ManicMammy's Blog

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Wine, wine, wine and some spirits

Posted on | October 31, 2009 | 6 Comments

The Charles Bridge, inverted through wine and lipstick
Creative Commons License photo credit: Matt Biddulph

This summer I completed the WSET (Wine and Spirit Education Trust) Advanced course in Cork. It was run by the Wineboard of Ireland. The lectures and tastings were carried out mainly by Gary O’Donovan. His experience and tales from working in the wine industry for many years  made for entertaining and informative lectures.

I don’t work in the wine industry and don’t know if I ever will, but I am interested in wine and the more I learn the more interested I become. I’m not great at motivating  myself to find time and  study alone, I prefer  structured lessons  so these courses grabbed my attention. I found the intermediate course an excellent start and so was looking forward to tackling the more challenging advanced course last Spring. So for 14 weeks or so, each Tuesday evening from 7pm till 9.30pm, I headed into Cork. There were about 20 or so people doing the course.  Many in the trade, working in off licences, restaurants and hotels and others, amateurs like myself.

The first thing I must say was that it was a great gang of people. The course whilst very information intensive was good fun. Most classes incorporated a blind tasting of a few wines or spirits, depending on what region or spirit we were studying on a particular evening. Retsina tasting was particularly amusing, it brought back memories of Ios 1988, difficult to forget the pine resin flavours. ;-)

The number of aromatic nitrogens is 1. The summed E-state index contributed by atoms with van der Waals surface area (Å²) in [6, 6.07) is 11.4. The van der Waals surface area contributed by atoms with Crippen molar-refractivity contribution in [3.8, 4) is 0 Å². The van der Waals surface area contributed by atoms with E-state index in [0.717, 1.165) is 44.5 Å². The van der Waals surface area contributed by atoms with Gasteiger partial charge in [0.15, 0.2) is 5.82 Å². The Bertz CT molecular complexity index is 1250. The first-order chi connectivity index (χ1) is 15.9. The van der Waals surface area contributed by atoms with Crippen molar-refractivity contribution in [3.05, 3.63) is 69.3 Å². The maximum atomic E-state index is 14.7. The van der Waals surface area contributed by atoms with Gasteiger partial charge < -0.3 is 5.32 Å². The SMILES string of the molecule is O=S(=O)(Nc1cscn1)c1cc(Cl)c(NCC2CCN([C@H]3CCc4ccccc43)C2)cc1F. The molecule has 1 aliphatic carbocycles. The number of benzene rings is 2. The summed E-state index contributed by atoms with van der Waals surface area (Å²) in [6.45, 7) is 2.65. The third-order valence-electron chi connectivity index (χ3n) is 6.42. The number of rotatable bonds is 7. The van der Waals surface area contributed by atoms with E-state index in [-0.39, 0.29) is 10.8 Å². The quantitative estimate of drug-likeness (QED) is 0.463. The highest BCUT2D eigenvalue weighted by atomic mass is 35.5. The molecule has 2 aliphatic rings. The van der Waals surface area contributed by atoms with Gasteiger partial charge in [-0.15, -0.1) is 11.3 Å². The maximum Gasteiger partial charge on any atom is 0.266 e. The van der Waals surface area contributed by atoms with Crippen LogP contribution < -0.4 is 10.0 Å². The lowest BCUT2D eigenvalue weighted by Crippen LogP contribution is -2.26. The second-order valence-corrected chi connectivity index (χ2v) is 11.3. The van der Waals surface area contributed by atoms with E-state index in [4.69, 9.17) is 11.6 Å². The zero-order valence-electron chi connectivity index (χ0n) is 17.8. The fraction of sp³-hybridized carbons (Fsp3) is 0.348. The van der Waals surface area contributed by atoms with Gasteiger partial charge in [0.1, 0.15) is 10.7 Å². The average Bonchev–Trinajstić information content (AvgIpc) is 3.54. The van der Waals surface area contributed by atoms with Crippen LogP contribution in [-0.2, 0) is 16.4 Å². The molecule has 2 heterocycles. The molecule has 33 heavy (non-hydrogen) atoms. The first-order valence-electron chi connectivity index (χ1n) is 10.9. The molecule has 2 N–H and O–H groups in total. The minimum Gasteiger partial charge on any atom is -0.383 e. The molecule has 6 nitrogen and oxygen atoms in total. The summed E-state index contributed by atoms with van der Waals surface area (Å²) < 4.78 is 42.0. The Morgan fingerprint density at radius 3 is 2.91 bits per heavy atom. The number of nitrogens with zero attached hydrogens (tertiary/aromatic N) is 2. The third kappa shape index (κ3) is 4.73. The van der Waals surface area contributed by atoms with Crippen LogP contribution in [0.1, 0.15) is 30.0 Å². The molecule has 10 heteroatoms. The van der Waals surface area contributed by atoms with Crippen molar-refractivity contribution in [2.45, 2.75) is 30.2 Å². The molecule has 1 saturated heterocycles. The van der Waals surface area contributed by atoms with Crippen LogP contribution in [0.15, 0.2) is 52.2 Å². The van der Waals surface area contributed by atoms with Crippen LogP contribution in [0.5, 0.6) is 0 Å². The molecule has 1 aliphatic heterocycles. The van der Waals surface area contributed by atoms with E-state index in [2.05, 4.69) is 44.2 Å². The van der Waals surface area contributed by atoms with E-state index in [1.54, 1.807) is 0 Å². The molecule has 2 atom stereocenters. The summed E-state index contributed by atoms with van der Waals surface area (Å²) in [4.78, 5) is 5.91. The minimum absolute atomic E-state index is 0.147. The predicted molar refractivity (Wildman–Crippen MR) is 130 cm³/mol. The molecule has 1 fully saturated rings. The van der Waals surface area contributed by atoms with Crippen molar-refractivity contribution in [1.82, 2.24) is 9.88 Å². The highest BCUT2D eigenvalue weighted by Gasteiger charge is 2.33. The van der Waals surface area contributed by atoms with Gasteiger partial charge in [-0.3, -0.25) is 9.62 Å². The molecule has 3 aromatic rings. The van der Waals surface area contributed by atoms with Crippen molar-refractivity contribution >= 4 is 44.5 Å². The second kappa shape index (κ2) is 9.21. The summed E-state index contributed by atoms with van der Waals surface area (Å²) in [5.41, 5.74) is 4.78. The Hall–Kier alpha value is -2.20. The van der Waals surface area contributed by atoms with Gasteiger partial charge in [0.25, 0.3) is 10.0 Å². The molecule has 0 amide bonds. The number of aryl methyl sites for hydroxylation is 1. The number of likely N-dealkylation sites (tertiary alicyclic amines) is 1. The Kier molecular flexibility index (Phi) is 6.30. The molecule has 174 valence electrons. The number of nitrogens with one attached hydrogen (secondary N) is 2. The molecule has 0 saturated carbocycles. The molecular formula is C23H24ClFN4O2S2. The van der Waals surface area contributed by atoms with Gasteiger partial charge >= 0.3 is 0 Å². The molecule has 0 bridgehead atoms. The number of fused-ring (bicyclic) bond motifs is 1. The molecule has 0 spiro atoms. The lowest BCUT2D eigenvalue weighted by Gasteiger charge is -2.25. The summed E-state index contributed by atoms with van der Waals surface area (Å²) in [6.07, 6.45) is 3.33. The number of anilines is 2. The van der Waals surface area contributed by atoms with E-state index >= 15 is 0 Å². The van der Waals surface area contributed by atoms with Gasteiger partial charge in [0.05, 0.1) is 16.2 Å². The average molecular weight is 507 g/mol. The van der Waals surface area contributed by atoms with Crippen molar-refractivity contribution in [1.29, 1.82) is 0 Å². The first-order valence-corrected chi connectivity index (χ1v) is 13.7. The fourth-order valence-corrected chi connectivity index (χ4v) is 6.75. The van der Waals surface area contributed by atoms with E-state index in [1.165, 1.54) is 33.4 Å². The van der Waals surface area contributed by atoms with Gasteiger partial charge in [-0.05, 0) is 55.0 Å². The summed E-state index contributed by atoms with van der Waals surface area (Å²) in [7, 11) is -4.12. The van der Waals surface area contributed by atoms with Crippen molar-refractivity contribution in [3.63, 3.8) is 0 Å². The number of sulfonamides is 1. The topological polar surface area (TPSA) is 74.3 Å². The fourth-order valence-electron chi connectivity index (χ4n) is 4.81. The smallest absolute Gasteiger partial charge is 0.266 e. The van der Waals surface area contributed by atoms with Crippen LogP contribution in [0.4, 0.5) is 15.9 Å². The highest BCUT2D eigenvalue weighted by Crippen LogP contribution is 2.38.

I found the tasting part of the course to be very subjective. Whilst guidelines were given and it was good to learn a systematic approach to evaluating and tasting the wine, I felt there was alot of interpretation involved which very much depended on the person doing the tasting. One man’s medium(-) bodied seemed to be another’s medium(+) bodied etc etc.

The range of wine producing regions and countries was huge. Before doing the course, I had only a very basic knowledge of Italian, Portugese, Central and Eastern European wines. Not to mention some New World regions. I really enjoyed learning about the vast range of different climates, topography, grape varieties grown, how they’re grown, the different wine making  and aging techniques.

I loved learning about the different production methods/tastes in sparkling  and dessert wines. I found the fortified wines and spirits section less interesting, but this is probably because I never drink these. The course finished with a blind tasting and a written exam.

What I have mainly taken away from this course, is an ability to understand labels and to choose grape varieties  and wines from around the world that I like and which will suit whatever I’m eating at a particular time.  I am also now more likely to try new wines as I have an inkling of what they may taste like.

I have heard gripes/complaints that courses like these should only be for people working in the industry and at cost of approximately €700, it is expensive to pay for yourself. However, I don’t believe this to be true. As result of doing the WSET course, I’m more likely to pay that extra few euro on a bottle of wine, to splash out on a more expensive wine occassionally as I hopefully will have an idea of what it may taste like and  appreciate what traditions, costs have gone into bringing this wine to my local wine warehouse. This would appear to be a win-win situation for both me and people selling wine in this country.